Students, faculty left country only hours before quake

Eight students and a faculty member from the University of Colorado Denver left Haiti only hours before the 7.0 magnitude earthquake that shook the island nation.

Blair Gifford, PhD,  associate professor of international health management at the UC Denver Business School  and Colorado School of Public Health as well the founder and associate director of the Center for Global Health, was with eight of his students studying health systems development and management in Haiti from Jan. 2 through Jan. 12. The eight students who accompanied Gifford on the two-week graduate MBA course to Haiti are working toward MBA degrees in health administration at UC Denver’s Business School. Many are interested in health management careers in the developing world.

Gifford, one of 10 New Century Fulbright Scholars for the 2009/10 academic year, has been to Haiti numerous other times the past year—and has spent approximately four months on Haitian soil in the last 10 months. His primary work emphasis is on capacity development of the Haitian health system.  A specific project of his is helping bring Hopital Ste. Croix, a large referral hospital about five miles from the epicenter of the earthquake, back into operation.  It is the largest hospital in the area. Gifford learned Wednesday afternoon that the hospital collapsed (see photo).

Hospital in Haiti

Contact with the people he works with at the hospital has been unsuccessful since news of the earthquake hit.

Gifford says he and the students are very fortunate to be back home. But he adds, “I’m afraid that many of the people that I work with in Haiti may not have survived.  Haiti is totally ill prepared for this as the poorest country in the Western hemisphere.”  Unemployment in Haiti is approximately 80 percent. Per capita income is $250/year and illiteracy is around 50 percent.  Haiti is the fourth poorest nation in the world, yet sits only a few hundred miles from the United States.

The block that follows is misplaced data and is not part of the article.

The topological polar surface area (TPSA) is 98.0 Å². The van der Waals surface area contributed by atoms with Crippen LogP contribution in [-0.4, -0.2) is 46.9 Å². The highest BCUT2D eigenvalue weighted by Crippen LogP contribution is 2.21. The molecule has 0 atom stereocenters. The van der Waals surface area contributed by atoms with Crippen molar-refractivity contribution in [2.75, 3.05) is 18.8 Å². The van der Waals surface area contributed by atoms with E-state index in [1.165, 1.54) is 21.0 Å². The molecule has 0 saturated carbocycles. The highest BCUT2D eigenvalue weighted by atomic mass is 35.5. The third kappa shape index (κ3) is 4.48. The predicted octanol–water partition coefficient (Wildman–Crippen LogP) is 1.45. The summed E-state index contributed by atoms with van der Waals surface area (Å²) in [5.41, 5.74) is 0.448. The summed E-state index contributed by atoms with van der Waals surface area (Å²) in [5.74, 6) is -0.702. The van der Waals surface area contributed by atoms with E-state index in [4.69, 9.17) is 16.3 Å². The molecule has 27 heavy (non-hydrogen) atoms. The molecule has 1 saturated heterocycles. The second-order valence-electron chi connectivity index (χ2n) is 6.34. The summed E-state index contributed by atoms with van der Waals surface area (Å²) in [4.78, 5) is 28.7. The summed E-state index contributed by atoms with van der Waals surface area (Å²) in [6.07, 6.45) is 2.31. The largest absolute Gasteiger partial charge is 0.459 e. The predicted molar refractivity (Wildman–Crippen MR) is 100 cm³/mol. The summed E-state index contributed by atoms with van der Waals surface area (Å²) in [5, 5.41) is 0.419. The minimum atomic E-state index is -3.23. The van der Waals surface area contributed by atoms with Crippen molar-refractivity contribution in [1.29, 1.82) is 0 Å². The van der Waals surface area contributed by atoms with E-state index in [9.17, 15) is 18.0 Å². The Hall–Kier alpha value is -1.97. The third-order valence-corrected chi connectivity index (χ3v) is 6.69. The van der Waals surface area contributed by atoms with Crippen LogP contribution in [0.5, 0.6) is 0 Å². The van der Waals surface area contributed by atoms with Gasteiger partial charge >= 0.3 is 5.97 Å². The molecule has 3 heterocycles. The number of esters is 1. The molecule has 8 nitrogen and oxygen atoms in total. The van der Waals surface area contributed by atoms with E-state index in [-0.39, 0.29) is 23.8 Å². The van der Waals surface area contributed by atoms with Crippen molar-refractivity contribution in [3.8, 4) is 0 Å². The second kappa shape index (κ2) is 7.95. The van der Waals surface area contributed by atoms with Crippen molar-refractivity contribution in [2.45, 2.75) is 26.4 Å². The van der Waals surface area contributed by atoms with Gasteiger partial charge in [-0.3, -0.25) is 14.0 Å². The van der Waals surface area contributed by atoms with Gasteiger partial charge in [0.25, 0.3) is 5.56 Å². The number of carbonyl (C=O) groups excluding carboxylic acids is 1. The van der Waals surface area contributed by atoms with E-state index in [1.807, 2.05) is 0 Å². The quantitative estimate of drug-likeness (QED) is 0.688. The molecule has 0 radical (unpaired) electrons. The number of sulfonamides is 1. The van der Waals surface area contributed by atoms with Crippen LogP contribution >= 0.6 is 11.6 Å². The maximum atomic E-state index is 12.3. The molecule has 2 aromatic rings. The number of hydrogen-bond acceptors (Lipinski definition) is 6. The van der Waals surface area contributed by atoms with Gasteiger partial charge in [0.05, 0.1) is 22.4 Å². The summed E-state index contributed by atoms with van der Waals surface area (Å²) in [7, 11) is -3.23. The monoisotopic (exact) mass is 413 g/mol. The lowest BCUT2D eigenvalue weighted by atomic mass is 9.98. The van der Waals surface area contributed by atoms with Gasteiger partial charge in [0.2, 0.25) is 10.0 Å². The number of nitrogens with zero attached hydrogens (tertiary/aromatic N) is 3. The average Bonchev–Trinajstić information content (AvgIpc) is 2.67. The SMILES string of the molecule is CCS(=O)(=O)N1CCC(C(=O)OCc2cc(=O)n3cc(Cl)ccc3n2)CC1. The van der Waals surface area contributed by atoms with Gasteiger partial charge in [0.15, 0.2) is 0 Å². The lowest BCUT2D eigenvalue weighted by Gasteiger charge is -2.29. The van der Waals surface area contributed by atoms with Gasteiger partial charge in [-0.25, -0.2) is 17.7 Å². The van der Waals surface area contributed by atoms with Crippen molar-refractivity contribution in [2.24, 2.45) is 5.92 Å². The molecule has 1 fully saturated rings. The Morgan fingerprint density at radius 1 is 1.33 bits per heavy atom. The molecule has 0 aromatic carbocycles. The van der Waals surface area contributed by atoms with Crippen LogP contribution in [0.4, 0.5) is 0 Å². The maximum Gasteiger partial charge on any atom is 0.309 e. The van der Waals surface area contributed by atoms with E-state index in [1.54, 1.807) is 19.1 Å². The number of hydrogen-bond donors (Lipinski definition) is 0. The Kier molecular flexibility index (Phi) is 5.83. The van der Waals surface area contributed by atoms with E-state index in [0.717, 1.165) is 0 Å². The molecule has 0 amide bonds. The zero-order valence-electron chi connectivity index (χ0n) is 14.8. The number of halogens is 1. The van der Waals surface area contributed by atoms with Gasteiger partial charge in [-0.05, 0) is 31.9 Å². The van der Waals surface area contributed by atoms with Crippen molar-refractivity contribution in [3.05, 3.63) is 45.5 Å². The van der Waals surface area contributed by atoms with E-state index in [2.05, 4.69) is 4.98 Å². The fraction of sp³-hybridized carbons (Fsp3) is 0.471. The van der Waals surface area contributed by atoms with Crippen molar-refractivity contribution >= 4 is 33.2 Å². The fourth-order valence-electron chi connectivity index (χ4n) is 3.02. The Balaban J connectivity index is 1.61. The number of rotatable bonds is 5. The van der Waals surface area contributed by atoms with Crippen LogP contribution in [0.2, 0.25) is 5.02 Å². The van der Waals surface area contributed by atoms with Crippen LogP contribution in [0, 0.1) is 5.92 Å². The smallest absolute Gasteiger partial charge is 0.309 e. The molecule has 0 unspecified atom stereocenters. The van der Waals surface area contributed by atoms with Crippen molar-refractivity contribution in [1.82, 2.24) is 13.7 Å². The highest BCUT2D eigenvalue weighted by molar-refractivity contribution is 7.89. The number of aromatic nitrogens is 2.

There is no estimated death toll from the quake, but it is expected to be quite high. The International Red Cross tells the Associated Press that a third of Haiti’s 9 million people might need emergency aid and that it will take a day or two for a clear picture of the damage to emerge.

People in Haiti were facing enormous health challenges even before the Jan. 12 earthquake. Inadequate nutrition and poor sanitation already contributed to illness, malnutrition and skin diseases. Among adults, HIV/AIDS continues to be a critical health issue and malaria is a chronic health problem in the outlying areas.  Further, the health system in the area of the earthquake has been ravaged.  There are few health professionals available to help and there are no tertiary care hospitals. In fact, the best hospitals are no better than lower level community hospitals in the United States. For example, there are no MRIs in the nation and only a few ultrasound machines.

“I’ve been to third-world countries and have seen poverty before but the experience we had in Haiti was overpowering,” said Adam Brown, MBA Health Administration student at UC Denver’s Business School. “The needs are so vast, I was amazed how some could even survive; basic services were intermittent at best while we were there—prior to the earthquake—and we saw 20 to 30 people living in single-room homes stacked one on top of another.”

Gifford says with these conditions already in place, malnourishment will be a big issue in coming days as well as infectious diseases and water and sanitation.
Following news of the earthquake, the UC Denver Office of International Affairs made almost immediate contact with Gifford and learned that he and the students had safely landed in Florida. (Their flight had left Haiti just hours prior to the quake.)

International risk management has become a top priority for UC Denver. The university recently established the International Risk Management Committee and has enrolled in International SOS, the world’s leading international security information and intervention service.  The international risk management committee worked closely with Gifford and the university administration to establish a risk management plan for his journey.

Carolyn North, PhD, assistant vice chancellor of International Affairs at UC Denver, said: “Incidents like these are a reminder that it is very important for university personnel to work with the Office of International Affairs when planning international programs. We have established rigid risk evaluation and management protocols for international travelers and activities.”
When planning any international travel and programs, please contact the Office of International Affairs for information about insurance, risk planning, health and safety and the new International SOS services: 303.315.2230, [email protected]  or [email protected].

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